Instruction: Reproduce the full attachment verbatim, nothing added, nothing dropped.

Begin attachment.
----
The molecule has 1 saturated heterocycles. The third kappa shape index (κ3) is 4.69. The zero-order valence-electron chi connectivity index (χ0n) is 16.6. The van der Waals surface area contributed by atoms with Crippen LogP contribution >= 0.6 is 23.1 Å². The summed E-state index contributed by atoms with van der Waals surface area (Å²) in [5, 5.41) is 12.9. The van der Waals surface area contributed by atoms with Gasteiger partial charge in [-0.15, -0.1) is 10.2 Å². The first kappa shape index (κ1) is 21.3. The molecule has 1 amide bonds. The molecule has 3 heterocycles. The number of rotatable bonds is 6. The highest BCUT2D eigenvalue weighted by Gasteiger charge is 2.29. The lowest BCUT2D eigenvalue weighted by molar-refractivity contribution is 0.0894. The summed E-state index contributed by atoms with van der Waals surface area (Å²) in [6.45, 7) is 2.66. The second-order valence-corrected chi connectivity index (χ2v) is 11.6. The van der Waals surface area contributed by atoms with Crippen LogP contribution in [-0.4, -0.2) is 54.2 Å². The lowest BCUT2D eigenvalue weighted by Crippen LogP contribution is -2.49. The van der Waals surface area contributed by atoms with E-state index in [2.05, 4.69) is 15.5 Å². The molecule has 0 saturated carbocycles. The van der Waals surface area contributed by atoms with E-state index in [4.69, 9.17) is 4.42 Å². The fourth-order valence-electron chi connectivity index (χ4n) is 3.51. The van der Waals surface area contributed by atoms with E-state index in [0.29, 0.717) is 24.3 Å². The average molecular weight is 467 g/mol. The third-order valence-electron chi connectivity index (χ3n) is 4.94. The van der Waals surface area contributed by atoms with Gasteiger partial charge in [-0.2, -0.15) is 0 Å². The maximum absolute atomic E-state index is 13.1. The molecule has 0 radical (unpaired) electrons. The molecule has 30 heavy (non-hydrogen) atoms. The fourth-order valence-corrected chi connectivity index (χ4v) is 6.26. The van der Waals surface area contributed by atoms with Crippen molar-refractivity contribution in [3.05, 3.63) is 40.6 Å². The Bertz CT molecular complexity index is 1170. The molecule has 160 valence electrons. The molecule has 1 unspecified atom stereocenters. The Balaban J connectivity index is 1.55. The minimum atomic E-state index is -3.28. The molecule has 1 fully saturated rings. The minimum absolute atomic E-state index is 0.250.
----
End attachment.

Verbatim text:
The molecule has 1 saturated heterocycles. The third kappa shape index (κ3) is 4.69. The zero-order valence-electron chi connectivity index (χ0n) is 16.6. The van der Waals surface area contributed by atoms with Crippen LogP contribution >= 0.6 is 23.1 Å². The summed E-state index contributed by atoms with van der Waals surface area (Å²) in [5, 5.41) is 12.9. The van der Waals surface area contributed by atoms with Gasteiger partial charge in [-0.15, -0.1) is 10.2 Å². The first kappa shape index (κ1) is 21.3. The molecule has 1 amide bonds. The molecule has 3 heterocycles. The number of rotatable bonds is 6. The highest BCUT2D eigenvalue weighted by Gasteiger charge is 2.29. The lowest BCUT2D eigenvalue weighted by molar-refractivity contribution is 0.0894. The summed E-state index contributed by atoms with van der Waals surface area (Å²) in [6.45, 7) is 2.66. The second-order valence-corrected chi connectivity index (χ2v) is 11.6. The van der Waals surface area contributed by atoms with Crippen LogP contribution in [-0.4, -0.2) is 54.2 Å². The lowest BCUT2D eigenvalue weighted by Crippen LogP contribution is -2.49. The van der Waals surface area contributed by atoms with E-state index in [2.05, 4.69) is 15.5 Å². The molecule has 0 saturated carbocycles. The van der Waals surface area contributed by atoms with E-state index in [4.69, 9.17) is 4.42 Å². The fourth-order valence-electron chi connectivity index (χ4n) is 3.51. The van der Waals surface area contributed by atoms with E-state index in [0.29, 0.717) is 24.3 Å². The average molecular weight is 467 g/mol. The third-order valence-electron chi connectivity index (χ3n) is 4.94. The van der Waals surface area contributed by atoms with Gasteiger partial charge in [-0.2, -0.15) is 0 Å². The maximum absolute atomic E-state index is 13.1. The molecule has 0 radical (unpaired) electrons. The molecule has 30 heavy (non-hydrogen) atoms. The fourth-order valence-corrected chi connectivity index (χ4v) is 6.26. The van der Waals surface area contributed by atoms with Crippen molar-refractivity contribution in [3.05, 3.63) is 40.6 Å². The Bertz CT molecular complexity index is 1170. The molecule has 160 valence electrons. The molecule has 1 unspecified atom stereocenters. The Balaban J connectivity index is 1.55. The minimum atomic E-state index is -3.28. The molecule has 1 fully saturated rings. The minimum absolute atomic E-state index is 0.250.